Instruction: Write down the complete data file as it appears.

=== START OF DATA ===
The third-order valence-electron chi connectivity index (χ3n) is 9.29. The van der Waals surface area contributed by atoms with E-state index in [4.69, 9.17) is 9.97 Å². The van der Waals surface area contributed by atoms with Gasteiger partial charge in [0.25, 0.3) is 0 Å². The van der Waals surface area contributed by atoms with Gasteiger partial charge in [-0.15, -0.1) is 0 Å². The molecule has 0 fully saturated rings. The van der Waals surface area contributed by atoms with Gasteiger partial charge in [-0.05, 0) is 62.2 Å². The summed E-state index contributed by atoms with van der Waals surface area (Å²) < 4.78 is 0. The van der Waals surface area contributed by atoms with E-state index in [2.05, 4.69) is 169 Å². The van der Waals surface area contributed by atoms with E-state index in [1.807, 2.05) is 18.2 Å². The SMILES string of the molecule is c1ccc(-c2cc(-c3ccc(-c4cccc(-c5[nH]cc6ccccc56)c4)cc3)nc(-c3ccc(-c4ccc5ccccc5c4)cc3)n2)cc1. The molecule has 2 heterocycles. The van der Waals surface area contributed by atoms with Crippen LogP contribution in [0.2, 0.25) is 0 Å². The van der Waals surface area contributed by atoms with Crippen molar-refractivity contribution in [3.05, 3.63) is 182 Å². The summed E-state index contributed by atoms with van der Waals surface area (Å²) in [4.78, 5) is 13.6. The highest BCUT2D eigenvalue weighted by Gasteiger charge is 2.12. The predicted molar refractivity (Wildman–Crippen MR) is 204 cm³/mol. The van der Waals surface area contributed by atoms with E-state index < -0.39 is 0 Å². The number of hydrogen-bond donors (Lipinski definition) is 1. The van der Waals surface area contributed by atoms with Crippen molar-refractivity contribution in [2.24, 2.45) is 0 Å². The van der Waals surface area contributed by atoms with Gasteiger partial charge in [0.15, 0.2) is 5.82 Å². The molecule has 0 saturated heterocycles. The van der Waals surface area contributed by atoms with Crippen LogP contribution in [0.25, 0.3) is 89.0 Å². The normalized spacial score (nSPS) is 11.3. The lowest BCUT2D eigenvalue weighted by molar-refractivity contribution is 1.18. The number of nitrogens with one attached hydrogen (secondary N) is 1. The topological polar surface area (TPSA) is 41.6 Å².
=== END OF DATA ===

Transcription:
The third-order valence-electron chi connectivity index (χ3n) is 9.29. The van der Waals surface area contributed by atoms with E-state index in [4.69, 9.17) is 9.97 Å². The van der Waals surface area contributed by atoms with Gasteiger partial charge in [0.25, 0.3) is 0 Å². The van der Waals surface area contributed by atoms with Gasteiger partial charge in [-0.15, -0.1) is 0 Å². The molecule has 0 fully saturated rings. The van der Waals surface area contributed by atoms with Gasteiger partial charge in [-0.05, 0) is 62.2 Å². The summed E-state index contributed by atoms with van der Waals surface area (Å²) < 4.78 is 0. The van der Waals surface area contributed by atoms with E-state index in [2.05, 4.69) is 169 Å². The van der Waals surface area contributed by atoms with E-state index in [1.807, 2.05) is 18.2 Å². The SMILES string of the molecule is c1ccc(-c2cc(-c3ccc(-c4cccc(-c5[nH]cc6ccccc56)c4)cc3)nc(-c3ccc(-c4ccc5ccccc5c4)cc3)n2)cc1. The molecule has 2 heterocycles. The van der Waals surface area contributed by atoms with Crippen LogP contribution in [0.2, 0.25) is 0 Å². The van der Waals surface area contributed by atoms with Crippen molar-refractivity contribution in [3.05, 3.63) is 182 Å². The summed E-state index contributed by atoms with van der Waals surface area (Å²) in [4.78, 5) is 13.6. The highest BCUT2D eigenvalue weighted by Gasteiger charge is 2.12. The predicted molar refractivity (Wildman–Crippen MR) is 204 cm³/mol. The van der Waals surface area contributed by atoms with E-state index < -0.39 is 0 Å². The number of hydrogen-bond donors (Lipinski definition) is 1. The van der Waals surface area contributed by atoms with Crippen molar-refractivity contribution in [2.24, 2.45) is 0 Å². The van der Waals surface area contributed by atoms with Gasteiger partial charge in [0.15, 0.2) is 5.82 Å². The molecule has 0 saturated heterocycles. The van der Waals surface area contributed by atoms with Crippen LogP contribution in [0.25, 0.3) is 89.0 Å². The normalized spacial score (nSPS) is 11.3. The lowest BCUT2D eigenvalue weighted by molar-refractivity contribution is 1.18. The number of nitrogens with one attached hydrogen (secondary N) is 1. The topological polar surface area (TPSA) is 41.6 Å².